A historically accurate, intense and moving story – 5 stars!
It’s summer 1945 and the Second World War is finally over. But the memories of the war live on for many. Others – notably the survivors of the concentration camps – are cast adrift with no home, and in many cases no family, to return to. Yossi, Leo and Mordecai are among the three hundred children taken from Auschwitz to the English Lake District. It’s a terrifying journey and, after everything they’ve been through, the three friends don’t know who to trust. Life, however, gradual improves and they find themselves safe and fed. But what will the future hold and will they ever truly be able to leave the past behind?
I’m a huge fan of books from Barrington Stoke and, since I’ve started reviewing their books, have become an even bigger fan of Tom Palmer’s wartime stories. If I’m honest, I’m not that much of a fan of historical fiction but Tom’s books bring the past to life in a way that is instantly accessible to the modern reader. His simple and moving writing is also addictive. I started reading After the War: From Auschwitz to Ambleside in bed and devoured all 188 pages in one sitting, reading late into the night.
The other thing that impresses me about Tom’s books – particularly when I read D-Day Dog last year – is the way they encourage the reader to reflect on the events they describe and to think about what can, or should, be learned from them. After the War: From Auschwitz to Ambleside is another good example of this: the message of how the Nazi treatment of the Jews and the holocaust should never be repeated is clear without ever being mentioned.
Writing about the holocaust in a way that is historically accurate whilst still being suitable for children, has to be challenge but this book has exactly the right balance. The story skillfully skips between post war events in the Lake District and Yossi’s recollections of his war time experiences. His experiences are a composite of those of the real-life Windermere Boys and are described in a way that is simultaneously sensitive and moving.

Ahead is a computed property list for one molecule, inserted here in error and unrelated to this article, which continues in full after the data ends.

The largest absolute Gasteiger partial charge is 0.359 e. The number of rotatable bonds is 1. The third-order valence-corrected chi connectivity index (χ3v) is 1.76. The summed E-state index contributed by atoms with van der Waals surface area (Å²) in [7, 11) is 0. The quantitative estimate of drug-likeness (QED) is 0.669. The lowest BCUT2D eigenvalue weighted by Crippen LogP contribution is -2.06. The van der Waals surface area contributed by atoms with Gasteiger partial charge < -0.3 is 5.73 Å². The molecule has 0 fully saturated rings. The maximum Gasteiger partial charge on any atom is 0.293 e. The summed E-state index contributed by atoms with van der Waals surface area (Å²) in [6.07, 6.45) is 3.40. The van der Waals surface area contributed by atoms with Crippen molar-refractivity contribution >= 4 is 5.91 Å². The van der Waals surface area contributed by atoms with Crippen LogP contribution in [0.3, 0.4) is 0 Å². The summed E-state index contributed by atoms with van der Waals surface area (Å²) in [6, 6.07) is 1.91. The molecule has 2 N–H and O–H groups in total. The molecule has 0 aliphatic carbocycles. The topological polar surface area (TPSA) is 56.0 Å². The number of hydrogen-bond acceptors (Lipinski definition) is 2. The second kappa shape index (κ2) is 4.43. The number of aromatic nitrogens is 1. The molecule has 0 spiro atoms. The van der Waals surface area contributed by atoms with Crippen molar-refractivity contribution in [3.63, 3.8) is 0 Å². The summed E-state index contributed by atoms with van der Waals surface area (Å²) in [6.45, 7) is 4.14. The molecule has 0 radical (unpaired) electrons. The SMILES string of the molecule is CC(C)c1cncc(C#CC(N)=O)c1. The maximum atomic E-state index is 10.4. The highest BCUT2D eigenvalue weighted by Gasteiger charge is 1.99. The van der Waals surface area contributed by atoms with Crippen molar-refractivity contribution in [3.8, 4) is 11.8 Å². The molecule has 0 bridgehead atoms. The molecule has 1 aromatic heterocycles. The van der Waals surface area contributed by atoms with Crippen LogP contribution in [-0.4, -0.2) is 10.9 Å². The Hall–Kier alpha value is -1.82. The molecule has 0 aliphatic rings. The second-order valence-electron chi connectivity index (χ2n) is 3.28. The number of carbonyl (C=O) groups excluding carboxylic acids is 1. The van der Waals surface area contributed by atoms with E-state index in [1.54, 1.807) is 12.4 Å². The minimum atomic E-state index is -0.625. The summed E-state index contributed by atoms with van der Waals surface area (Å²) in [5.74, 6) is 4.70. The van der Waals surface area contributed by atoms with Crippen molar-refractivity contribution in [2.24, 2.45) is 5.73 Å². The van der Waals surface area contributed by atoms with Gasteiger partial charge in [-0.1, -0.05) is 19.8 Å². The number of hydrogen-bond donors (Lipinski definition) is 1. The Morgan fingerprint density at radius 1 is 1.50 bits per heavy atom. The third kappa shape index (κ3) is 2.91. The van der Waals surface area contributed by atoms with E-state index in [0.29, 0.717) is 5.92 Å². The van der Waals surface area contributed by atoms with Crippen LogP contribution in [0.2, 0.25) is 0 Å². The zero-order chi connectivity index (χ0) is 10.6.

Part of the story is set in Auschwitz so the gas chambers can’t be ignored. As an adult I found the reference to the gas chambers powerful and a little unnerving. (In one of the most impactful scenes I’ve ever read, a clearly traumatised man in Yossi’s hut comments on the millions of grey flakes that fall from the sky.) However, the reference will only have meaning to older readers and is subtle enough that those with no knowledge of the gas chambers are likely to skip over it until the significance is explained to them.
Given the attention to historical accuracy, I was intrigued how the ending would be managed. For this age range, it’s clearly advisable to have a positive and inspirational ending but I couldn’t see how this would be possible given the subject matter. The conclusion is, however, perfect. (Sorry, to tell you more would give to much away so you’ll have to read the book to see if you agree).
Overall, this is an intense and moving story that has inspired me to learn more about the survivors of the holocaust.
Publication date: August 2020
Publisher: Conkers (Barrington Stoke)
Author: Tom Palmer